The potential for ecosystem collapse from overfishing is an ongoing issue Worldwide, upwelling systems provide 50% of the fisheries catch despite occupying only 1% of the ocean surface. While fishing must be regarded as a potential threat, at this stage fisheries in the Great Southern Australian Upwelling System appear to be sustainably managed. The Bonney Upwelling currently sustains economically important commercial fisheries including rock lobster, bottom trawl, and squid fisheries, while in the eastern Great Australian Bight there is a major sardine fishery, as well as the southern bluefin tuna fishery. There was a proposal for a krill fishery in the Bonney Upwelling years ago but it did not eventuate.

An ongoing risk is posed by oil and gas exploration, with its associated issues of underwater noise, vessel movement and possibly catastrophic oil pollution.The upwelling region has been covered by seismic surveys over several decades, using percussive ‘airguns’ to map subsea geological structures. The map below was generated using data provided by Geoscience Australia, and shows 2D seismic surveys up to 2014. It is striking how closely the area most intensively surveyed aligns with the foraging habitat of pygmy blue whales. A major concern is that airgun frequencies closely overlap with blue whale communication frequencies, displacing whales from preferred feeding areas and as has been recently discovered, having adverse effects on other key species such as krill.

Ship collisions are also a real threat for marine mammals including blue whales which have limited ability to avoid huge, fast-moving vessels that move daily along these coasts.

Climate change is probably the greatest threat to upwelling systems, as it is already changing the ocean’s circulation patterns, heat balance and ocean chemistry.  Climatic events such as El Niño are increasing as the earth warms, and may influence the strength of upwelling, though whether they will intensify or diminish upwelling is now yet known; either way may have effects on marine productivity. The long-term effects of these changes may include major changes to upwelling systems, including increased acidification which is already becoming a major physiological challenge to many invertebrates including krill.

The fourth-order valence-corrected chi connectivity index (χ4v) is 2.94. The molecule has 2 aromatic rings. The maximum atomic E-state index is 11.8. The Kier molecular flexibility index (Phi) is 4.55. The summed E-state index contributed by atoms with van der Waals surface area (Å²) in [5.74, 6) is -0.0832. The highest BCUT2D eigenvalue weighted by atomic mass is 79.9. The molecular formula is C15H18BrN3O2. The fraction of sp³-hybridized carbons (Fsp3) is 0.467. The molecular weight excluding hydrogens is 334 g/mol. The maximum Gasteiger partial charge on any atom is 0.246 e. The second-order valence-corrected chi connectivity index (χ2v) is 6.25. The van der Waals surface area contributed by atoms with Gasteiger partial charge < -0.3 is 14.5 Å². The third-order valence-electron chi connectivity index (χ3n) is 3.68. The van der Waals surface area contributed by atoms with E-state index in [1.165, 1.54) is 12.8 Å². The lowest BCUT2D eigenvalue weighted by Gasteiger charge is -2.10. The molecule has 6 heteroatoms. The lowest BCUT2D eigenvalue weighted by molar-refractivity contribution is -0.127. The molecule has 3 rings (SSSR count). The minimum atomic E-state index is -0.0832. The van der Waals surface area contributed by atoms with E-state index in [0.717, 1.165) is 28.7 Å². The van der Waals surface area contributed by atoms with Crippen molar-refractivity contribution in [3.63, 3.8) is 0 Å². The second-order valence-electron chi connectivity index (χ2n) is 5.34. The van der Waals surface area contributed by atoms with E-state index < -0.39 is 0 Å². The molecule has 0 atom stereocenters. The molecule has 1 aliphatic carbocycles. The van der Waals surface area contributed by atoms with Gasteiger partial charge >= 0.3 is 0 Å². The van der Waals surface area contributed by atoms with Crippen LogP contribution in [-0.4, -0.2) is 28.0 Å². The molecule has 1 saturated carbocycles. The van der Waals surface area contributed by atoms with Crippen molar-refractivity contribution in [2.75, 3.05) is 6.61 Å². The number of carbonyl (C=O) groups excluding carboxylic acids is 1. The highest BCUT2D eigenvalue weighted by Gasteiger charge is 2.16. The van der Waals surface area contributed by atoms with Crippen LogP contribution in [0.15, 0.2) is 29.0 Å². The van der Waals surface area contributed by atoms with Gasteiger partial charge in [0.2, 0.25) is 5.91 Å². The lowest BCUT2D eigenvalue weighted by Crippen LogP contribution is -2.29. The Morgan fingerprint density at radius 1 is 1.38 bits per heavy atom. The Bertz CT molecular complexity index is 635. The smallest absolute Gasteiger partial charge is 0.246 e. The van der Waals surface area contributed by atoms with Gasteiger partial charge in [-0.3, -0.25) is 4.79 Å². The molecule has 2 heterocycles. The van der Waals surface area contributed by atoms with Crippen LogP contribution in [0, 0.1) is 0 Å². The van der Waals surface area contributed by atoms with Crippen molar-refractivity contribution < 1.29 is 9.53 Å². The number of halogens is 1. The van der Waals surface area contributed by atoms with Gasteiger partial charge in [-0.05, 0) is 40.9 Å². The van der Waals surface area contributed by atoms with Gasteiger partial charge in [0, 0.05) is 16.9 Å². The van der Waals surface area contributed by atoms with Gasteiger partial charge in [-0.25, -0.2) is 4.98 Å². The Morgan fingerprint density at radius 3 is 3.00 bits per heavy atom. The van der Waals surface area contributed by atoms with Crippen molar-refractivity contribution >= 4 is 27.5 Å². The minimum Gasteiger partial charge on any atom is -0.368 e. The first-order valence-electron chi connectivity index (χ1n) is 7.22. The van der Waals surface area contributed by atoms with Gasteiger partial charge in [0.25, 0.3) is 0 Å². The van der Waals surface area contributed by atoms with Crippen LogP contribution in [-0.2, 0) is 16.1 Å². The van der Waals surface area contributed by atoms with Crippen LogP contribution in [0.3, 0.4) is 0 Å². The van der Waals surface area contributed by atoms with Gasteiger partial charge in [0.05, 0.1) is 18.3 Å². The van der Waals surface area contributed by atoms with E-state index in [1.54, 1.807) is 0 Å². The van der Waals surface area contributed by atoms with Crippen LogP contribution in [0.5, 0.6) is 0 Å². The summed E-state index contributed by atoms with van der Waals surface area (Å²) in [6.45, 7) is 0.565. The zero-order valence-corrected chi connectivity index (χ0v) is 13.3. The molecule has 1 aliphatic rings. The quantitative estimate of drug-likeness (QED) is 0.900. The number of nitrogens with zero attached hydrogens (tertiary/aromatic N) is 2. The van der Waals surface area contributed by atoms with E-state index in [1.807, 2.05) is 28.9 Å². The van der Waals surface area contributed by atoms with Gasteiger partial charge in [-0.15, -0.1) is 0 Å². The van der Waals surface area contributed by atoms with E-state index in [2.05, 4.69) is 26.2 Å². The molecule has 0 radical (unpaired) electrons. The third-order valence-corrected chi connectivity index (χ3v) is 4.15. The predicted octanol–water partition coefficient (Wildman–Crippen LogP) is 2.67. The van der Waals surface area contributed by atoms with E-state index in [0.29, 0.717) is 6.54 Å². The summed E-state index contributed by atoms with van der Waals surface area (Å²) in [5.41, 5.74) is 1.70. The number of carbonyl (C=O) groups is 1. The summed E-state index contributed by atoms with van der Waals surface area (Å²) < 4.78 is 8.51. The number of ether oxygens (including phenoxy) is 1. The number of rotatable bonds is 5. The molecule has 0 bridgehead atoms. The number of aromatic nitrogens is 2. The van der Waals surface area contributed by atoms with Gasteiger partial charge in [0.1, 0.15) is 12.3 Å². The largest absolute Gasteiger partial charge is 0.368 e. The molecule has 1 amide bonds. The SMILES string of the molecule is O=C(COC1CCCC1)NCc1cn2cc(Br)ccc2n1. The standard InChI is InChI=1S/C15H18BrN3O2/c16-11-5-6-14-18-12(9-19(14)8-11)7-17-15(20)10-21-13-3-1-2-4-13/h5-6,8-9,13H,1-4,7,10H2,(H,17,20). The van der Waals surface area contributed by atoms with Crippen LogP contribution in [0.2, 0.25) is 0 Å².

WW2010 University of Illinois, Department of Atmospheric Sciences.  Upwelling: the transport of deeper water to shallow levels.

1998, Geerts, B., Ocean upwelling and phytoplankton.  The SeaWiFs Project.

Middleton, J.F., C. Arthur, P. Van Ruth, T.M. Ward, J. McLean, M. Maltrud, P.Gill, A. Levings and S. Middleton. 2007. El Niño effects and upwelling off South Australia. Journal of Physical Oceanography 37(10): 2458-2477.

Gill, P.C., R. Pirzl, M.G. Morrice and K. Lawton. 2015. Cetacean diversity of the continental shelf and slope off southern Australia. Journal of Wildlife Management 79(4):672–681; DOI: 10.1002/jwmg.867